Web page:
Resort Report

A Phoenix on North Caicos

Bottle Creek Lodge opens again.

By Jody Rathgeb~ Images Courtesy Bottle Creek Lodge

Here’s a new adage for the Islands: You can’t keep a good tourist site down. Proof? Bottle Creek Lodge on North Caicos, which has opened to guests for the third time in nearly 30 years.

The new Bottle Creek Lodge, under the ownership of Jim Brown and Melanie Lee-Brown, overlooks Bottle Creek in the Readymoney area of North Caicos. The site offers two open-concept cabanas—named Seaside and Treehouse—each of 225 square feet, with furnished kitchenette, dining space, bathroom and private screened porch. While there is no air conditioning—ceiling fans, floor fans and the breeze off the creek provide plenty of comfort. Another accommodation, the two-room, 450-square-foot Elizabeth’s Cabana, is currently undergoing renovation.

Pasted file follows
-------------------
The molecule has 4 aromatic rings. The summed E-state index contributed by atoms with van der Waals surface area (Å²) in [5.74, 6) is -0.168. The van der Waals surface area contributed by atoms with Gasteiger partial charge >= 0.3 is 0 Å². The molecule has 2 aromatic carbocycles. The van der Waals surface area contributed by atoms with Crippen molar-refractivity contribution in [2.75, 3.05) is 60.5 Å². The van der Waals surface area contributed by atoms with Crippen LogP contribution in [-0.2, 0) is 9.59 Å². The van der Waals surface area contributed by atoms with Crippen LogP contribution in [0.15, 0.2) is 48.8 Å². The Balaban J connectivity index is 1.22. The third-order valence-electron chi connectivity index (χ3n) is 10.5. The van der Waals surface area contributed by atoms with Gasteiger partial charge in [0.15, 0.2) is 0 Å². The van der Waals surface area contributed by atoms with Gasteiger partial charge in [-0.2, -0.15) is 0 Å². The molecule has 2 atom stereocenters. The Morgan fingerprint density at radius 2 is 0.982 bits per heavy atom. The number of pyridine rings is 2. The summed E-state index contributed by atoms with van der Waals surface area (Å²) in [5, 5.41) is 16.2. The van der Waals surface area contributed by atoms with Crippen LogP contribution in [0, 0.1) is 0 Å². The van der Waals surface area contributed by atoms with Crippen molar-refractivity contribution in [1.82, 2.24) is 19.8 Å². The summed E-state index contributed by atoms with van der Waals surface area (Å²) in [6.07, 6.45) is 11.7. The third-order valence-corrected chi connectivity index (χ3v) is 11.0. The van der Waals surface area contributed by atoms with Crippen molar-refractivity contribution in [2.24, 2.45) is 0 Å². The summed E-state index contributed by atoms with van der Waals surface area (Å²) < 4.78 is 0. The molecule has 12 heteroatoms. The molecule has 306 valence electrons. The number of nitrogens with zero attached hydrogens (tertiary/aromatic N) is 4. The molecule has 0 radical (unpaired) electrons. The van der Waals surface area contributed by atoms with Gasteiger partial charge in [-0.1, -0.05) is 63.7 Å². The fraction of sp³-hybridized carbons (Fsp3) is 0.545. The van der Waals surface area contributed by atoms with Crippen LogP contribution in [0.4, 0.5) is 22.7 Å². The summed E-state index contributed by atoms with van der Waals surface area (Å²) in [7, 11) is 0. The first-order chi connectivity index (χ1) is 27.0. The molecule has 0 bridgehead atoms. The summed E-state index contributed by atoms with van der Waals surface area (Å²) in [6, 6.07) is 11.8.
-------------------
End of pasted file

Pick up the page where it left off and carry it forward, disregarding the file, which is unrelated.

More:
The new Bottle Creek Lodge, under the ownership of Jim and Melanie Lee-Brown, overlooks Bottle Creek in the Readymoney area of North Caicos.

The Bottle Creek Lodge buildings descend from the main road to the edge of the creek along paths lined with trees and plants that explain North Caicos’ reputation as the Garden Island. Planted and enhanced by previous owners, they include aloes, sea grape, papaya, banana, sour orange, limes, coconut and sugar apple: a cornucopia of vegetation. At the base of the property, a dock provides access to Bottle Creek. Kayaks, snorkeling gear and bicycles are available for guests.

Discovery and deliberation